Using a single global DB connection in Node.js

“And I’m single, yeah, I’m single,
And I’m single, tonight I’m single,
And I ain’t tripping on nothing, I’m sipping on something,
And my homeboy say he got a bad girl for me tonight” – Lil Wayne

Since Javascript, and in turn Node.js, are single threaded, we can get by with just using one database connection throughout an entire application.  Pretty cool!  We no longer have to open/close/maintain connections and connection pools.  Let’s see how this could be done.

Think Globally, Code Locally

In pure Javascript, any variable you declare that is not defined within another scope (e.g. a function, within an object), will be added to the global scope.  However, because Node wraps each file into its own module with CommonJS, each module does not have direct access to the global scope.  But, Node provides a handy workaround:

global.db = ...

global.varName is accessible from any module.  Perfect.  So we can simply set a db connection on global.db and throw a reuse celebration party!  But before that party, let’s see how we would code this.

Global DB in Express with Mongoose
In this example we will create a single connection to Mongo using the Mongoose library.  In app.js, we define the global connection where we can use the local environment to determine the db uri. We will lazily create it so it will get created only when it is first requested.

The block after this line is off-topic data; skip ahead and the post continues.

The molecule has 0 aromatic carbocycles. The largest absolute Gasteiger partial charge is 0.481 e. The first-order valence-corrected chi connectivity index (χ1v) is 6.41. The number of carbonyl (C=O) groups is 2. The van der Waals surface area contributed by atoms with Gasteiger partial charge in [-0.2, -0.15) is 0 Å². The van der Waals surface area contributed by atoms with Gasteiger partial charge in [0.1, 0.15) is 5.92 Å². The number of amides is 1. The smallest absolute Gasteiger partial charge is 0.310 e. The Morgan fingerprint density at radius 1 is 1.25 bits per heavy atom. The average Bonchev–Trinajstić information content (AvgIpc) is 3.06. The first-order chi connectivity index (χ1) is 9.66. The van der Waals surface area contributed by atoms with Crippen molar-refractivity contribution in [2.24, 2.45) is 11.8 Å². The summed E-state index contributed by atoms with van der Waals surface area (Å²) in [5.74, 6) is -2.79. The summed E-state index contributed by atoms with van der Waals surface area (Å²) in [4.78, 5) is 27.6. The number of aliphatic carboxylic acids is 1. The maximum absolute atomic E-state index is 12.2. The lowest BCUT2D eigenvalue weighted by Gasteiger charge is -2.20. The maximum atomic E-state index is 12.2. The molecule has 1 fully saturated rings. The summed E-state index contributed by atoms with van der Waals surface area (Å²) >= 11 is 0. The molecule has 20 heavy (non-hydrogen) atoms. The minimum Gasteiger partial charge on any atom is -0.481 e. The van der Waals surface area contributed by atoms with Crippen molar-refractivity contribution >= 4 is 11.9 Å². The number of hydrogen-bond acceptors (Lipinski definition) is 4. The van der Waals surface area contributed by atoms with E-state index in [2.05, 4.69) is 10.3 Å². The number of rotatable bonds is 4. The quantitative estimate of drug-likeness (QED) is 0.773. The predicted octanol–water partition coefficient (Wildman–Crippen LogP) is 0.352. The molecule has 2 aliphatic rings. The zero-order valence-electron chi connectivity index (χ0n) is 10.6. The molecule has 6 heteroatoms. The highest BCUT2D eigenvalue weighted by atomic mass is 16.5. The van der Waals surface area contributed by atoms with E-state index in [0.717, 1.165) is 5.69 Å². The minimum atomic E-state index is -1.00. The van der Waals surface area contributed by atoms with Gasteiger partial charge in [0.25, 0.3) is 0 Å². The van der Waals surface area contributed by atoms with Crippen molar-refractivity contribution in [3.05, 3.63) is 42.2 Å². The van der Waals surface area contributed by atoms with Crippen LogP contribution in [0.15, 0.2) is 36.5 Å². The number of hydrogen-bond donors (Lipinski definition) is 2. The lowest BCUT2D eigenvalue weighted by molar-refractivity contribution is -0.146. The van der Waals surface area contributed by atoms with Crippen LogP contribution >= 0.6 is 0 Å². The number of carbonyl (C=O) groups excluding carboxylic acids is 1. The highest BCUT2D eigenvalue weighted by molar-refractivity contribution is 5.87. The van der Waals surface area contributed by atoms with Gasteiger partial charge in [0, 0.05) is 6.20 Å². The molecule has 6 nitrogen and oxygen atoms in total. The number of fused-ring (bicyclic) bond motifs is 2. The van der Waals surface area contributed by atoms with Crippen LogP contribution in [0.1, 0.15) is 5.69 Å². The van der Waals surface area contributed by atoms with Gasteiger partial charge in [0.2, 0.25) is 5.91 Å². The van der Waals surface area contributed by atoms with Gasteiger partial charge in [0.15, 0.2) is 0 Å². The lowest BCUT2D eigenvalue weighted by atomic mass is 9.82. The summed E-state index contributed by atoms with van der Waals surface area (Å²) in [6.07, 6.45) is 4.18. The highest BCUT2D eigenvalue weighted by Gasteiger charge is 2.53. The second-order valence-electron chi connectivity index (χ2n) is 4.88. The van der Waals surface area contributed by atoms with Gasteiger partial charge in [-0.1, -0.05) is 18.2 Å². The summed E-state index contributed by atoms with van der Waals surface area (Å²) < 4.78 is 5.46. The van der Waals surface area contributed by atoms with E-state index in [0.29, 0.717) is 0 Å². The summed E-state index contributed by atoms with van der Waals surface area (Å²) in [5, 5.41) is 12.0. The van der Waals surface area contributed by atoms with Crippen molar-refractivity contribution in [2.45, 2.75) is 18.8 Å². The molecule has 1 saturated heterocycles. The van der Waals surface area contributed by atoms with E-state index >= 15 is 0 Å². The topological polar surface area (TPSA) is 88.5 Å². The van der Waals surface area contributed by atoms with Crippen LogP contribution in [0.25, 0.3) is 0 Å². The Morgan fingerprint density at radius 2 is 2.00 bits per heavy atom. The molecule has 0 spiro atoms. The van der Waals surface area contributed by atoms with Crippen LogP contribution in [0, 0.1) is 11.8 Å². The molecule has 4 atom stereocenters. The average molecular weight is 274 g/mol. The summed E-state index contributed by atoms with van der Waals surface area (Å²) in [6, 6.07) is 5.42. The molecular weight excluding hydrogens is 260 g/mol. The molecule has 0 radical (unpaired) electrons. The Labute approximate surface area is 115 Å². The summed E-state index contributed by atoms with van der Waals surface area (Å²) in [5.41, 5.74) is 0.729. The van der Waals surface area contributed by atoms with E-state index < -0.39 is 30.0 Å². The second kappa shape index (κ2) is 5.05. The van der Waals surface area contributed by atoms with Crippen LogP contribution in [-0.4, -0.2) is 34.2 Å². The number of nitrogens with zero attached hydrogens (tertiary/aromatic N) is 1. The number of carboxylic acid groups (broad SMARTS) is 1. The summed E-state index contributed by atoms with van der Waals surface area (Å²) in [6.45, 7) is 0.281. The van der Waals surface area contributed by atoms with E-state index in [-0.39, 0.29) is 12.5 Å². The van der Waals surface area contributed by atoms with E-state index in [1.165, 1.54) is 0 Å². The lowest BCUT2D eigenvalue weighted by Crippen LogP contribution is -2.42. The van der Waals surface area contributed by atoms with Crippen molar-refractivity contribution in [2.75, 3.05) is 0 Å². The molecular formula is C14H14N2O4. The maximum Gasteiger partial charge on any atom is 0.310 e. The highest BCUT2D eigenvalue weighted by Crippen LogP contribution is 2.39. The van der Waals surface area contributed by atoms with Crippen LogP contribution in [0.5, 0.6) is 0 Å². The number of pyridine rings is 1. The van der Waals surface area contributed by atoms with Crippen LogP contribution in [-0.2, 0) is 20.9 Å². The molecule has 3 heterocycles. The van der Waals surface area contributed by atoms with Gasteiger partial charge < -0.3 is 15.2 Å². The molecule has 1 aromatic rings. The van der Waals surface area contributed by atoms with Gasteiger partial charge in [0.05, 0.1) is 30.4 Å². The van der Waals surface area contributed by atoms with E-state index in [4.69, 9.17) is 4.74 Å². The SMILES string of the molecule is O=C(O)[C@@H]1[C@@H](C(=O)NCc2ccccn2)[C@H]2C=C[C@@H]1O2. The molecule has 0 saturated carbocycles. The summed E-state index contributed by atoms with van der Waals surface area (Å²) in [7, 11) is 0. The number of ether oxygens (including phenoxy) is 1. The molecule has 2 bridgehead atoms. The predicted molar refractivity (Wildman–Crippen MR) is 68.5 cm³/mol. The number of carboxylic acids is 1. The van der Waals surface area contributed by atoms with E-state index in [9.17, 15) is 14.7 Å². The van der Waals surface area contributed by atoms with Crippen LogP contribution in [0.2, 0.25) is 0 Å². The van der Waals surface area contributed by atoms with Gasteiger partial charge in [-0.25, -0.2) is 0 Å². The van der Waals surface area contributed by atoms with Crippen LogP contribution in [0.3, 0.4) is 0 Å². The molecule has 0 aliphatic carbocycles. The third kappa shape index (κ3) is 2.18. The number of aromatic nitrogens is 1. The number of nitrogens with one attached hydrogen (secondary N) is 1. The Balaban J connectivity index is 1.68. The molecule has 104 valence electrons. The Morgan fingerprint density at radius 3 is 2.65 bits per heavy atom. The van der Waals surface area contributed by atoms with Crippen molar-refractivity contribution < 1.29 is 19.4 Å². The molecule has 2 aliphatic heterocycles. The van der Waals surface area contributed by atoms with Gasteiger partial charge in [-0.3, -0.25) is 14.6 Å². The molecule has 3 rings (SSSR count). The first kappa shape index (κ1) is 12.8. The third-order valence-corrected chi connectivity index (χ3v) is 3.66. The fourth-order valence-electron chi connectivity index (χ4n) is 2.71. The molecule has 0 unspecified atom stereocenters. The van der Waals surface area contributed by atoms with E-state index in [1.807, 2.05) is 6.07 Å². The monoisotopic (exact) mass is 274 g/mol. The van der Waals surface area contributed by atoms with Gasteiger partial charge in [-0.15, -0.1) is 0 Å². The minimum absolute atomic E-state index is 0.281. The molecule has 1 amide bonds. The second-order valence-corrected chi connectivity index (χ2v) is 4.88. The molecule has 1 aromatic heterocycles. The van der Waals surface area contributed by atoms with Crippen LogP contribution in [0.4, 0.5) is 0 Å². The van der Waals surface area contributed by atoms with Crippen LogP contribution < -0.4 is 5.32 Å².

// app.js
var express = require('express'); 
var app = express(); 
var mongoose = require('mongoose');

// Configuration 
app.configure('development', function(){ 
  app.set('dburi', 'localhost/mydevdb'); }); 

app.configure('production', function(){ 
  app.set('dburi', 'mongodb://somedb.mongolab.com:1234/myproddb'); }); 

global.db = (global.db ? global.db : mongoose.createConnection(app.settings.dburi));

Now let’s say in another file, we want to create a Mongoose schema for an Alien being.  We simply do it as such:

// otherfile.js
var alienSchema = new Schema({
  planet : { type: String }
});
var Alien = db.model('Alien', alienSchema);

What is happening here is that db.model is looking for db within the current module otherfile.js, not finding it, and then going up the chain till it gets to global.db.  Then boom!  We’ve got aliens.

Closing the connection

Since we want the connection open the entire lifespan of the application, we can simply allow it to terminate upon the application’s termination.  No cleanup needed.  (Caveat: if you know of an explicit way of doing this, perhaps to do some additional cleanup or logging, I’d love to hear about it).